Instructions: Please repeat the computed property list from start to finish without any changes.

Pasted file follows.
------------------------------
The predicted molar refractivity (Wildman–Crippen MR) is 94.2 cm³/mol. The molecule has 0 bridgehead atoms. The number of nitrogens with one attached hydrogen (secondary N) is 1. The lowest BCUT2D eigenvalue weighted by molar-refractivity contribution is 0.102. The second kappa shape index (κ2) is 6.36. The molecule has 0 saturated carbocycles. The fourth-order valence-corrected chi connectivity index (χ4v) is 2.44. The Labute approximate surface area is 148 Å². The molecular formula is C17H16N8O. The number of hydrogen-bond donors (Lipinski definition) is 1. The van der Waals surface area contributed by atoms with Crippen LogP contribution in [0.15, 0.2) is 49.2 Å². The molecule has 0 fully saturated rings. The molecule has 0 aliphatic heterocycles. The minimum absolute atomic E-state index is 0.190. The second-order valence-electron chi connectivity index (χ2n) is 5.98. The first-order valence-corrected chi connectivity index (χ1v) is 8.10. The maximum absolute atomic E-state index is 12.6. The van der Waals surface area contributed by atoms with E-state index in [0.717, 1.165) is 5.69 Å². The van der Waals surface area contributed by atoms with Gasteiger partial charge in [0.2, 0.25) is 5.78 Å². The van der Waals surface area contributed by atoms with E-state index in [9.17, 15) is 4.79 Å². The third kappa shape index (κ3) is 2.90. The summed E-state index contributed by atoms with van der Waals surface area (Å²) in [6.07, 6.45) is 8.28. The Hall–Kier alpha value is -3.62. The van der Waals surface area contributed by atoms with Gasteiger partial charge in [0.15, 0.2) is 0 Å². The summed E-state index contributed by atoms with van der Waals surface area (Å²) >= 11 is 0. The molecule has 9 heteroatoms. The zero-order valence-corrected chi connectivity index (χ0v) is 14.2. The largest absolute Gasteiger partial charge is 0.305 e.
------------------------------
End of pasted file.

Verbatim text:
The predicted molar refractivity (Wildman–Crippen MR) is 94.2 cm³/mol. The molecule has 0 bridgehead atoms. The number of nitrogens with one attached hydrogen (secondary N) is 1. The lowest BCUT2D eigenvalue weighted by molar-refractivity contribution is 0.102. The second kappa shape index (κ2) is 6.36. The molecule has 0 saturated carbocycles. The fourth-order valence-corrected chi connectivity index (χ4v) is 2.44. The Labute approximate surface area is 148 Å². The molecular formula is C17H16N8O. The number of hydrogen-bond donors (Lipinski definition) is 1. The van der Waals surface area contributed by atoms with Crippen LogP contribution in [0.15, 0.2) is 49.2 Å². The molecule has 0 fully saturated rings. The molecule has 0 aliphatic heterocycles. The minimum absolute atomic E-state index is 0.190. The second-order valence-electron chi connectivity index (χ2n) is 5.98. The first-order valence-corrected chi connectivity index (χ1v) is 8.10. The maximum absolute atomic E-state index is 12.6. The van der Waals surface area contributed by atoms with E-state index in [0.717, 1.165) is 5.69 Å². The van der Waals surface area contributed by atoms with Gasteiger partial charge in [0.2, 0.25) is 5.78 Å². The van der Waals surface area contributed by atoms with E-state index in [9.17, 15) is 4.79 Å². The third kappa shape index (κ3) is 2.90. The summed E-state index contributed by atoms with van der Waals surface area (Å²) in [6.07, 6.45) is 8.28. The Hall–Kier alpha value is -3.62. The van der Waals surface area contributed by atoms with Gasteiger partial charge in [0.15, 0.2) is 0 Å². The summed E-state index contributed by atoms with van der Waals surface area (Å²) >= 11 is 0. The molecule has 9 heteroatoms. The zero-order valence-corrected chi connectivity index (χ0v) is 14.2. The largest absolute Gasteiger partial charge is 0.305 e.